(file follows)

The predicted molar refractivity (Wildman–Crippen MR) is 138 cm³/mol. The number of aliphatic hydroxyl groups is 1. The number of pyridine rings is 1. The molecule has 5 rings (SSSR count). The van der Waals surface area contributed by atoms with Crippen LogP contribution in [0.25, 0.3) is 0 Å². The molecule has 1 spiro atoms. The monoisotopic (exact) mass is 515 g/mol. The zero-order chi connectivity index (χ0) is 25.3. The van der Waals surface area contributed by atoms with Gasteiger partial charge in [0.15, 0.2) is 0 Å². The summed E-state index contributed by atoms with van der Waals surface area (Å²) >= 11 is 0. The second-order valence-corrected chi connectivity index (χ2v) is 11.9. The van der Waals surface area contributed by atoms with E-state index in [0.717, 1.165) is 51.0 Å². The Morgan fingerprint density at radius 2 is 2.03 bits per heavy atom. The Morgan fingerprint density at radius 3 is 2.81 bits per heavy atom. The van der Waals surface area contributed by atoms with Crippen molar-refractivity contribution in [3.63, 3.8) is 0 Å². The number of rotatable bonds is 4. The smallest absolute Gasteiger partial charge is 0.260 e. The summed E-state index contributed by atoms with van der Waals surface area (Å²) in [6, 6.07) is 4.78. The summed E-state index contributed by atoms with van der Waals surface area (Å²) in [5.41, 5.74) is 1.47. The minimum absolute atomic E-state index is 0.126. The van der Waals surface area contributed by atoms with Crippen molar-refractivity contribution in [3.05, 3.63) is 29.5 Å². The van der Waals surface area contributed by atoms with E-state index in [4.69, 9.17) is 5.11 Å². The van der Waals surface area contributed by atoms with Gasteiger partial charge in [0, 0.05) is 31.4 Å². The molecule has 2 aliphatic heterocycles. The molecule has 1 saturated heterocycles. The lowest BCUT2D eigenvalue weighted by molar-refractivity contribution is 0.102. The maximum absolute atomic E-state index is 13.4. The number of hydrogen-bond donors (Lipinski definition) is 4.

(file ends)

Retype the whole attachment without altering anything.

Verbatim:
The predicted molar refractivity (Wildman–Crippen MR) is 138 cm³/mol. The number of aliphatic hydroxyl groups is 1. The number of pyridine rings is 1. The molecule has 5 rings (SSSR count). The van der Waals surface area contributed by atoms with Crippen LogP contribution in [0.25, 0.3) is 0 Å². The molecule has 1 spiro atoms. The monoisotopic (exact) mass is 515 g/mol. The zero-order chi connectivity index (χ0) is 25.3. The van der Waals surface area contributed by atoms with Gasteiger partial charge in [0.15, 0.2) is 0 Å². The summed E-state index contributed by atoms with van der Waals surface area (Å²) >= 11 is 0. The second-order valence-corrected chi connectivity index (χ2v) is 11.9. The van der Waals surface area contributed by atoms with E-state index in [0.717, 1.165) is 51.0 Å². The Morgan fingerprint density at radius 2 is 2.03 bits per heavy atom. The Morgan fingerprint density at radius 3 is 2.81 bits per heavy atom. The van der Waals surface area contributed by atoms with Crippen molar-refractivity contribution in [3.63, 3.8) is 0 Å². The number of rotatable bonds is 4. The smallest absolute Gasteiger partial charge is 0.260 e. The summed E-state index contributed by atoms with van der Waals surface area (Å²) in [6, 6.07) is 4.78. The summed E-state index contributed by atoms with van der Waals surface area (Å²) in [5.41, 5.74) is 1.47. The minimum absolute atomic E-state index is 0.126. The van der Waals surface area contributed by atoms with Crippen molar-refractivity contribution in [3.05, 3.63) is 29.5 Å². The van der Waals surface area contributed by atoms with E-state index in [4.69, 9.17) is 5.11 Å². The van der Waals surface area contributed by atoms with Gasteiger partial charge in [0, 0.05) is 31.4 Å². The molecule has 2 aliphatic heterocycles. The molecule has 1 saturated heterocycles. The lowest BCUT2D eigenvalue weighted by molar-refractivity contribution is 0.102. The maximum absolute atomic E-state index is 13.4. The number of hydrogen-bond donors (Lipinski definition) is 4.